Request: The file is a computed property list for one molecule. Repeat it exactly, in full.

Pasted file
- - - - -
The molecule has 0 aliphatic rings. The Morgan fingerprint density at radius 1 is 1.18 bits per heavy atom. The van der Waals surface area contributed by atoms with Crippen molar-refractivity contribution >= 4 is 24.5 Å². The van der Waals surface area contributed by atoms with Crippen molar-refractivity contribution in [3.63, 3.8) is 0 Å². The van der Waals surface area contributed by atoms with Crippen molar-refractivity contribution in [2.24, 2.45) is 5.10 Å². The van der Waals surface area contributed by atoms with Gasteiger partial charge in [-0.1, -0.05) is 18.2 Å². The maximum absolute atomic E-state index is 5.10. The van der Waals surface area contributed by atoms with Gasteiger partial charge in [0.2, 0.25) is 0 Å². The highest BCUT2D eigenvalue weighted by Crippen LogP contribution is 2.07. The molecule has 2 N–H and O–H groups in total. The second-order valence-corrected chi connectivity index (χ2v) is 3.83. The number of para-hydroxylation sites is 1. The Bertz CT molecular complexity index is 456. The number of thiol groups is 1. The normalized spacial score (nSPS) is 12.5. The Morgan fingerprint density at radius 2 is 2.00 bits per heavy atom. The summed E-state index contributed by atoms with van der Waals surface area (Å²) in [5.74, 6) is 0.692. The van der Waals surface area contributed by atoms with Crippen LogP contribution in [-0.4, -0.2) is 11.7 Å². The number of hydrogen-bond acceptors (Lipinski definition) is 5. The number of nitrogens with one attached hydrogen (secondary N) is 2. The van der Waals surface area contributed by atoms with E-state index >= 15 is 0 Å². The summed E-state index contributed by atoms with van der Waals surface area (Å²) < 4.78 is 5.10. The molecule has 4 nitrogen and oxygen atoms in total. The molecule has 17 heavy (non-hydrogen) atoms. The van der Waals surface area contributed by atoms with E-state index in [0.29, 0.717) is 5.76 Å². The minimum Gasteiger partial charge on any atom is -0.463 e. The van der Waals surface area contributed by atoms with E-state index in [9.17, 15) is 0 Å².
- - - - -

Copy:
The molecule has 0 aliphatic rings. The Morgan fingerprint density at radius 1 is 1.18 bits per heavy atom. The van der Waals surface area contributed by atoms with Crippen molar-refractivity contribution >= 4 is 24.5 Å². The van der Waals surface area contributed by atoms with Crippen molar-refractivity contribution in [3.63, 3.8) is 0 Å². The van der Waals surface area contributed by atoms with Crippen molar-refractivity contribution in [2.24, 2.45) is 5.10 Å². The van der Waals surface area contributed by atoms with Gasteiger partial charge in [-0.1, -0.05) is 18.2 Å². The maximum absolute atomic E-state index is 5.10. The van der Waals surface area contributed by atoms with Gasteiger partial charge in [0.2, 0.25) is 0 Å². The highest BCUT2D eigenvalue weighted by Crippen LogP contribution is 2.07. The molecule has 2 N–H and O–H groups in total. The second-order valence-corrected chi connectivity index (χ2v) is 3.83. The number of para-hydroxylation sites is 1. The Bertz CT molecular complexity index is 456. The number of thiol groups is 1. The normalized spacial score (nSPS) is 12.5. The Morgan fingerprint density at radius 2 is 2.00 bits per heavy atom. The summed E-state index contributed by atoms with van der Waals surface area (Å²) in [5.74, 6) is 0.692. The van der Waals surface area contributed by atoms with Crippen LogP contribution in [-0.4, -0.2) is 11.7 Å². The number of hydrogen-bond acceptors (Lipinski definition) is 5. The number of nitrogens with one attached hydrogen (secondary N) is 2. The van der Waals surface area contributed by atoms with E-state index >= 15 is 0 Å². The summed E-state index contributed by atoms with van der Waals surface area (Å²) < 4.78 is 5.10. The molecule has 4 nitrogen and oxygen atoms in total. The molecule has 17 heavy (non-hydrogen) atoms. The van der Waals surface area contributed by atoms with E-state index in [0.29, 0.717) is 5.76 Å². The minimum Gasteiger partial charge on any atom is -0.463 e. The van der Waals surface area contributed by atoms with E-state index in [9.17, 15) is 0 Å².